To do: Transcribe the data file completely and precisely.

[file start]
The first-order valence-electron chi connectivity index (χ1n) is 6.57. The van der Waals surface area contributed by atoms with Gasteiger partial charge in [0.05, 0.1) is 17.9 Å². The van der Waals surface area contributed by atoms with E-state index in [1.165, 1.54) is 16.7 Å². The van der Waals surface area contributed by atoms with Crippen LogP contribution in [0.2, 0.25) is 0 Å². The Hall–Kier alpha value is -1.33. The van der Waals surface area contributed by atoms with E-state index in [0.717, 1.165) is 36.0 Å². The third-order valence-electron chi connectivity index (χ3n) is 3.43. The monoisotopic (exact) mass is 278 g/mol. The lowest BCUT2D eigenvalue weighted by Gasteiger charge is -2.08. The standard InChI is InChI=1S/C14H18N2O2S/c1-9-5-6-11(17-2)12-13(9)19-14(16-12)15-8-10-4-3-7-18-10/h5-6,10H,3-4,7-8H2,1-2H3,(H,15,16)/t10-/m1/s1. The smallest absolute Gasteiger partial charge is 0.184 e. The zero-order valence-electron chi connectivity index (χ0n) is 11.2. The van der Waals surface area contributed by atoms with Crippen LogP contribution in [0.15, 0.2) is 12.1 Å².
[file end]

The first-order valence-electron chi connectivity index (χ1n) is 6.57. The van der Waals surface area contributed by atoms with Gasteiger partial charge in [0.05, 0.1) is 17.9 Å². The van der Waals surface area contributed by atoms with E-state index in [1.165, 1.54) is 16.7 Å². The van der Waals surface area contributed by atoms with Crippen LogP contribution in [0.2, 0.25) is 0 Å². The Hall–Kier alpha value is -1.33. The van der Waals surface area contributed by atoms with E-state index in [0.717, 1.165) is 36.0 Å². The third-order valence-electron chi connectivity index (χ3n) is 3.43. The monoisotopic (exact) mass is 278 g/mol. The lowest BCUT2D eigenvalue weighted by Gasteiger charge is -2.08. The standard InChI is InChI=1S/C14H18N2O2S/c1-9-5-6-11(17-2)12-13(9)19-14(16-12)15-8-10-4-3-7-18-10/h5-6,10H,3-4,7-8H2,1-2H3,(H,15,16)/t10-/m1/s1. The smallest absolute Gasteiger partial charge is 0.184 e. The zero-order valence-electron chi connectivity index (χ0n) is 11.2. The van der Waals surface area contributed by atoms with Crippen LogP contribution in [0.15, 0.2) is 12.1 Å².